The contract the CRTC had to interpret was between Rogers (a large Canadian telecommunications company) and Aliant Telecom. Here's the portion of the agreement at issue:

"[the agreement] shall be effective from the date it is made and shall continue in force for a period of five (5) years from the date it is made, and thereafter for successive five (5) year terms, unless and until terminated by one year prior notice in writing by either party."

The agreement was entered into on May 31, 2002. On February 1, 2005 Aliant gave Rogers written notice and on February 1, 2006 Aliant terminated the agreement. Unhappy with the prospect of the agreement being terminated, Rogers brought the matter before the CRTC for interpretation of the provision.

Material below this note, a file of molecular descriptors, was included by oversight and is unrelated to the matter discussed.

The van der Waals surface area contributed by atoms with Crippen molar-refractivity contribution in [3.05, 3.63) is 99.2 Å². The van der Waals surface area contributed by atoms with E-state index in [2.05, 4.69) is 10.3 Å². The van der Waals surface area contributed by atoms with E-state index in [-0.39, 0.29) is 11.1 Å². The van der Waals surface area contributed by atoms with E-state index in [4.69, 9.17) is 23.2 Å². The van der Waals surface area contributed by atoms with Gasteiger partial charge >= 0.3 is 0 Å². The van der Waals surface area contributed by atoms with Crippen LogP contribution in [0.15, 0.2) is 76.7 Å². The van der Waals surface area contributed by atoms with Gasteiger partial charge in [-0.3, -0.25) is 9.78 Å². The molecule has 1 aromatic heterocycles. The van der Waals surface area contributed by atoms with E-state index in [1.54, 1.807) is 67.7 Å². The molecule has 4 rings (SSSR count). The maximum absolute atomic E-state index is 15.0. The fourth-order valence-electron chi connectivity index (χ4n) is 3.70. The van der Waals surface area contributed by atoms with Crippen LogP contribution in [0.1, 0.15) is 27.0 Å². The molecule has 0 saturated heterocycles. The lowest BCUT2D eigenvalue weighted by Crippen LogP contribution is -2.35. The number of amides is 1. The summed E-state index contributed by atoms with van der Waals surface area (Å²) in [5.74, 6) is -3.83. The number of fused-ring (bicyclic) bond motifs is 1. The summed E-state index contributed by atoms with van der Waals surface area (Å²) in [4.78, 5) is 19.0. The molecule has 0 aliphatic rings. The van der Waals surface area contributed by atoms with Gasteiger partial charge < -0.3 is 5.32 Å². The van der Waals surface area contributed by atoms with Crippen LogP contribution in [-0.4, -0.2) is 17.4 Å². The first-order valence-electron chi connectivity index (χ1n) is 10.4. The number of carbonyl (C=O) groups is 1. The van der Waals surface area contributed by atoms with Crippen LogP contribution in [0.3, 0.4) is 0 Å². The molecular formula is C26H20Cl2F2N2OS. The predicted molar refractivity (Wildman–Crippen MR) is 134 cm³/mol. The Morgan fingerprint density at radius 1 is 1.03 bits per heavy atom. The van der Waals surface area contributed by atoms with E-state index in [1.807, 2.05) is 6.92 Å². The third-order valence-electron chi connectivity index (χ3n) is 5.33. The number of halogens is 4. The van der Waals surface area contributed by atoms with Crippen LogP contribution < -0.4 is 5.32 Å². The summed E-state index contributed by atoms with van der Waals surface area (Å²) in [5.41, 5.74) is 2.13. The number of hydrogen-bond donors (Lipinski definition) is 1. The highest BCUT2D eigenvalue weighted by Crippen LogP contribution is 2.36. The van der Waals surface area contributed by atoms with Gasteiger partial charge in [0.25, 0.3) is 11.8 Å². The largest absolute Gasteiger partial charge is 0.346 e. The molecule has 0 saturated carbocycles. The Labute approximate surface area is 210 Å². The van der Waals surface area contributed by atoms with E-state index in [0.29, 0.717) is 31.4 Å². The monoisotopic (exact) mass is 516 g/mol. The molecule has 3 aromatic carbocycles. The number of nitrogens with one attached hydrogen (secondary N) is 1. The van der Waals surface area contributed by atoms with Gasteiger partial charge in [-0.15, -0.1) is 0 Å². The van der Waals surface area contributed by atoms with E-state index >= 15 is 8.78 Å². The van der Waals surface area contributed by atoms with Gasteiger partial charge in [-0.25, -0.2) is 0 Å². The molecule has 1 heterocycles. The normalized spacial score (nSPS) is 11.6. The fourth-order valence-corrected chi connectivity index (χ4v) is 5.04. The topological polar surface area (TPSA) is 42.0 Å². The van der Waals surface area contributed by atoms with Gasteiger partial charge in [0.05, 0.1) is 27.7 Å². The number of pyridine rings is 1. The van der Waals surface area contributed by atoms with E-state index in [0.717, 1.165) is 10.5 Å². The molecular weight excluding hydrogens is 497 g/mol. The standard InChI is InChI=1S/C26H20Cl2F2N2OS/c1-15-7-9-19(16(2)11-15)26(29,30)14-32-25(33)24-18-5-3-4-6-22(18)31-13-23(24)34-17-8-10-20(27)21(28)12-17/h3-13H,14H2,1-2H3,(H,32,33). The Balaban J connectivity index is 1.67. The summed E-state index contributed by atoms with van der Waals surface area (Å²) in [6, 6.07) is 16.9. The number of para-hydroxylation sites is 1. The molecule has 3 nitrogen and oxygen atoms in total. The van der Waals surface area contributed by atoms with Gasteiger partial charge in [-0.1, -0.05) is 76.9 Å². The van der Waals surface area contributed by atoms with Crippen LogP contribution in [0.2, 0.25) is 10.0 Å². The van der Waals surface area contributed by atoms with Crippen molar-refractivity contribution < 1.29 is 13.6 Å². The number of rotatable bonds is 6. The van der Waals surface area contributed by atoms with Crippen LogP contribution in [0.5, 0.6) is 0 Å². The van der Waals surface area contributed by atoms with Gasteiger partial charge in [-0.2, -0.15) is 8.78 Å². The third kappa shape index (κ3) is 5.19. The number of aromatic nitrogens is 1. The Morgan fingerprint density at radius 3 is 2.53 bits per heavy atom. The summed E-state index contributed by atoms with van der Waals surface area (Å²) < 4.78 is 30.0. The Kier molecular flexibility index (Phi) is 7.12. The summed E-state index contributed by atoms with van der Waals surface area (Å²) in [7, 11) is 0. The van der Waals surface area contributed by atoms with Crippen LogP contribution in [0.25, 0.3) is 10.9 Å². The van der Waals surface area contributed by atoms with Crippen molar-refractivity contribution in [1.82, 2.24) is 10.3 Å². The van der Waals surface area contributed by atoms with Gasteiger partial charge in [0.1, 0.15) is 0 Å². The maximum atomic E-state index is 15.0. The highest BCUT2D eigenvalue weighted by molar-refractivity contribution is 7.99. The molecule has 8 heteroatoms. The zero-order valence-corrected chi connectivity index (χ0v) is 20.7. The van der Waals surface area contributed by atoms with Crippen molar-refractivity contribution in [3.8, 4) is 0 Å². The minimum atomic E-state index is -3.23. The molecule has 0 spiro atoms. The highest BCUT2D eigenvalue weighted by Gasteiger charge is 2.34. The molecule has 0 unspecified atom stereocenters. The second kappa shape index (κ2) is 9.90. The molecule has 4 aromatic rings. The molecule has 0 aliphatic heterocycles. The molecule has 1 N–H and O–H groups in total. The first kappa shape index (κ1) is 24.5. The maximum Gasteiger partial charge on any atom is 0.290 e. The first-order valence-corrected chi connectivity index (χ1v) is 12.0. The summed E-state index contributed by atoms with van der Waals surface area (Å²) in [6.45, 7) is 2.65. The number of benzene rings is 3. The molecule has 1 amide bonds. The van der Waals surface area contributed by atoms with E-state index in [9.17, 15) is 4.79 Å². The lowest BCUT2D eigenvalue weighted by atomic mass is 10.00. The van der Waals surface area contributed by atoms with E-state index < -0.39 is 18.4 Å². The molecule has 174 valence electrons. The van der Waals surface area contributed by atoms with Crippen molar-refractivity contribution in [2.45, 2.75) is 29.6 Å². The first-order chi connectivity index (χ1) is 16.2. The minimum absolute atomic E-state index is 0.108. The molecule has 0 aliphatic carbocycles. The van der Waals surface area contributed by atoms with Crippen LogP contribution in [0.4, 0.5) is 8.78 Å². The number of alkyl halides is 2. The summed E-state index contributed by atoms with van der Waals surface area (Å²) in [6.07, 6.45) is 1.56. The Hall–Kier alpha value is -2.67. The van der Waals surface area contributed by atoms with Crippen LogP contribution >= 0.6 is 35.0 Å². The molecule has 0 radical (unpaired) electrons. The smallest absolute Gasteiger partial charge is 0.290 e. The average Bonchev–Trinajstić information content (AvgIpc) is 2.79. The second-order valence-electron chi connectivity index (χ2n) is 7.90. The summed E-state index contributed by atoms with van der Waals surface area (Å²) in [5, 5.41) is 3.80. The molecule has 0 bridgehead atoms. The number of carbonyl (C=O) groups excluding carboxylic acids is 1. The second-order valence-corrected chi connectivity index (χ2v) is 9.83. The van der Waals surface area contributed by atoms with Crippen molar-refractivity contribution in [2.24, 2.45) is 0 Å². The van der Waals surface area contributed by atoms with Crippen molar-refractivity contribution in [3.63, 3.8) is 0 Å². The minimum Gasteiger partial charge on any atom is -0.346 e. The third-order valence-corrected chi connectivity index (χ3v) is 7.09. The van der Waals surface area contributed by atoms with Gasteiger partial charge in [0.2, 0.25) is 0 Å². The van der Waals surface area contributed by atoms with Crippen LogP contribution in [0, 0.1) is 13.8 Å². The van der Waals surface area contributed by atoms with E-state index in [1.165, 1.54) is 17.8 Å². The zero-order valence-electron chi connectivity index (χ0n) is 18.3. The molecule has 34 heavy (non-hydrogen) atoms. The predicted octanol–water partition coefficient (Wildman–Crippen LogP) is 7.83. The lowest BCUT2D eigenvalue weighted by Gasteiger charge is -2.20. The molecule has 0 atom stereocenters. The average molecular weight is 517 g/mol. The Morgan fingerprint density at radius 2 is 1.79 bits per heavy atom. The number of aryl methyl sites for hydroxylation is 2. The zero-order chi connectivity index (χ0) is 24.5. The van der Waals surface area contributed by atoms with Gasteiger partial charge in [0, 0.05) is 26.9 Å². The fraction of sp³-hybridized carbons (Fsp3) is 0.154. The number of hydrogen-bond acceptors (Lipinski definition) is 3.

Rogers argued that the agreement could not be terminated within the first five years. To make this argument, Rogers had to assert that the last part of the sentence -- the words that come after the second comma ("unless and until terminated by one year prior notice in writing by either party") -- applies only after the initial five year term.

Given that application of standard rules of grammar pretty clearly dictate a different conclusion (see Aliant's argument below), Rogers had to be a bit more creative. Rogers argued that the plain and ordinary meaning of the words resulted in ambiguity or absurdity and so the CRTC should interpret the contract by looking at the specific intent of the parties (which it argued should be determined by examining the words of the contract together with the circumstances surrounding entering into the contract).

Aliant argued that the second comma closed the clause ("and thereafter for successive five (5) year term") and so the information that followed it ("unless and until terminated by one year prior notice in writing by either party") qualified all the words preceding the comma-enclosed clause.